We're occasionally asked about choosing an oscilloscope for viewing the output of a current monitor or a voltage monitor.
On the surface, it seems that the bandwidth should be easy to select. For example, using the standard rule of thumb, viewing a 1 MHz sine wave requires an oscilloscope that's 5 times faster. An entry-level 100 MHz scope would be more than sufficient.
But we're not dealing with sine waves, we're dealing with pulses. The sharpness of the edges is not necessarily linked to the pulse repetition rate. If we truly want to see the pulse's rising and falling edges with good fidelity, including overshoot, ringing, glitches, etc., we will need a compatible oscilloscope.
For example, to accurately see pulses from a laser diode driver with an 8 µs rise time specification (which translates to a frequency of 125 kHz), we'll need a scope with a bandwidth of at least 625 kHz.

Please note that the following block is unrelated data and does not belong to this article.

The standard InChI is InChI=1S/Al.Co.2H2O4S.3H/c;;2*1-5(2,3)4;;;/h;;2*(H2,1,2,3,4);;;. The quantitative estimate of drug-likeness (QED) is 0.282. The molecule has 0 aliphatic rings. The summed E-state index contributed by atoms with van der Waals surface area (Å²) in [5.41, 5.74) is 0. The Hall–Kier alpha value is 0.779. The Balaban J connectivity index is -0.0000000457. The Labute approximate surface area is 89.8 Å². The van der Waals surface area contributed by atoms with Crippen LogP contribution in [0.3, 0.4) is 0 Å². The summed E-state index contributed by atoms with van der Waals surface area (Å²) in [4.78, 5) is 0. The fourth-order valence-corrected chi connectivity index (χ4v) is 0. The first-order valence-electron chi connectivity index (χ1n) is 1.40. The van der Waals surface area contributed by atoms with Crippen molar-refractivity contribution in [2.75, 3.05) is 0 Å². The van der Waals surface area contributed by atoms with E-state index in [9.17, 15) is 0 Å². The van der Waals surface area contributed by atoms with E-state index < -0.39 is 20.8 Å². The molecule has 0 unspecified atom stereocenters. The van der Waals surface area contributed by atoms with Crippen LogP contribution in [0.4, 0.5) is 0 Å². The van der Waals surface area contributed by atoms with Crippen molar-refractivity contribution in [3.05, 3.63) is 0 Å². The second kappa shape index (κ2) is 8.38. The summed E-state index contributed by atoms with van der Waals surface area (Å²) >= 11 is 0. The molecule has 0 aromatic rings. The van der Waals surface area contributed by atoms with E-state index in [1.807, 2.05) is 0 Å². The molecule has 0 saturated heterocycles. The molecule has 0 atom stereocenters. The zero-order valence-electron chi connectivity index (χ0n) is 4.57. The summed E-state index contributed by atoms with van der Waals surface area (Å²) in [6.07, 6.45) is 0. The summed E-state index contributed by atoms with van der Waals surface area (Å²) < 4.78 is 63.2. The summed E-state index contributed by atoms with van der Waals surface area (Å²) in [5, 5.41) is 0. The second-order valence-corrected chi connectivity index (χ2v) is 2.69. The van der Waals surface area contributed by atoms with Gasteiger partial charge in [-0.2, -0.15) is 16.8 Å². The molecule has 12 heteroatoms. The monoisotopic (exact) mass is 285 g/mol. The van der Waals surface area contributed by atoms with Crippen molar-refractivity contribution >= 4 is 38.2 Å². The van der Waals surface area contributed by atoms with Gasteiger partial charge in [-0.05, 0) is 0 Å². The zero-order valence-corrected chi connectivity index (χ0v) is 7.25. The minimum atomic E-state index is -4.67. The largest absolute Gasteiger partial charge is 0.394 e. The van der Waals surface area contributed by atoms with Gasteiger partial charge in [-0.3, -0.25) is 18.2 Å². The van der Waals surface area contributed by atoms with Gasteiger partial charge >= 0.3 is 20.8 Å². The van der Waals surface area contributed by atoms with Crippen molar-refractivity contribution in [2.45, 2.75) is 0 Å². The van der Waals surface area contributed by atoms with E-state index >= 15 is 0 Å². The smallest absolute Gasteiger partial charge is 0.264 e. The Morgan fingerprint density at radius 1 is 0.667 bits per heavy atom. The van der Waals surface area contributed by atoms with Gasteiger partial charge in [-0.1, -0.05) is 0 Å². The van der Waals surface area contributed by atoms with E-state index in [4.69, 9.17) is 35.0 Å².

For a voltage pulser with a 60 ns rise time (16 MHz), the bandwidth becomes 80 MHz.
For a fast laser diode driver with a rise time of 10 ns (100 MHz), the bandwidth becomes is 500 MHz.
And laser diode drivers with single-digit rise times push the bandwidth requirement over 1 GHz.
While we can certainly use a slower scope for our measurements, we'll lose detail.
Unquestionably, a 1 GHz or even a 500 MHz oscilloscope costs much more than a 100 MHz oscilloscope. Part of that cost is due to the fast, low-capacitance probes that are included. When using a cable with a VMON- or IMON-compatible connector instead of a probe, we should be sure the cable has a suitable bandwidth specification.